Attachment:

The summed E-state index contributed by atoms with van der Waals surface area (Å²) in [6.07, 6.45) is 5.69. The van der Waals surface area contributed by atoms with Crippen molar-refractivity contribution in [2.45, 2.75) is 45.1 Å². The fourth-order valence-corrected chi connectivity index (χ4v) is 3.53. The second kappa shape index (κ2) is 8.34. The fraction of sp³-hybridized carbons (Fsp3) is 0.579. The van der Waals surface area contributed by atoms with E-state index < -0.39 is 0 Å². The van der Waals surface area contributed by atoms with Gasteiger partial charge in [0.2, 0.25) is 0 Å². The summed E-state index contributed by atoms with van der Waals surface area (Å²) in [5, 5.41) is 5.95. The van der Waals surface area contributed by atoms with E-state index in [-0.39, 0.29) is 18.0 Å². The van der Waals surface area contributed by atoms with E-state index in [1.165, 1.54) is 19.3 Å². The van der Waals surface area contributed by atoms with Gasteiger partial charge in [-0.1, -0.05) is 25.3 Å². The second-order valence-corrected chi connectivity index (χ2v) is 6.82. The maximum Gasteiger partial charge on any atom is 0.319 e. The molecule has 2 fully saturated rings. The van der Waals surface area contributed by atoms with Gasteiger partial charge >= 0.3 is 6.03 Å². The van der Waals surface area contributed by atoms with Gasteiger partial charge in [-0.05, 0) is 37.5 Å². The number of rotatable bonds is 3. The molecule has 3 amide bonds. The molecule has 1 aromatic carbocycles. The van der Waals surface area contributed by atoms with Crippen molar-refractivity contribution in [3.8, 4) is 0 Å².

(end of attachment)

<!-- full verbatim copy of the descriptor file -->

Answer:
The summed E-state index contributed by atoms with van der Waals surface area (Å²) in [6.07, 6.45) is 5.69. The van der Waals surface area contributed by atoms with Crippen molar-refractivity contribution in [2.45, 2.75) is 45.1 Å². The fourth-order valence-corrected chi connectivity index (χ4v) is 3.53. The second kappa shape index (κ2) is 8.34. The fraction of sp³-hybridized carbons (Fsp3) is 0.579. The van der Waals surface area contributed by atoms with E-state index < -0.39 is 0 Å². The van der Waals surface area contributed by atoms with Gasteiger partial charge in [0.2, 0.25) is 0 Å². The summed E-state index contributed by atoms with van der Waals surface area (Å²) in [5, 5.41) is 5.95. The van der Waals surface area contributed by atoms with E-state index in [-0.39, 0.29) is 18.0 Å². The van der Waals surface area contributed by atoms with E-state index in [1.165, 1.54) is 19.3 Å². The van der Waals surface area contributed by atoms with Gasteiger partial charge in [-0.1, -0.05) is 25.3 Å². The second-order valence-corrected chi connectivity index (χ2v) is 6.82. The maximum Gasteiger partial charge on any atom is 0.319 e. The molecule has 2 fully saturated rings. The van der Waals surface area contributed by atoms with Gasteiger partial charge >= 0.3 is 6.03 Å². The van der Waals surface area contributed by atoms with Gasteiger partial charge in [-0.05, 0) is 37.5 Å². The number of rotatable bonds is 3. The molecule has 3 amide bonds. The molecule has 1 aromatic carbocycles. The van der Waals surface area contributed by atoms with Crippen molar-refractivity contribution in [3.8, 4) is 0 Å².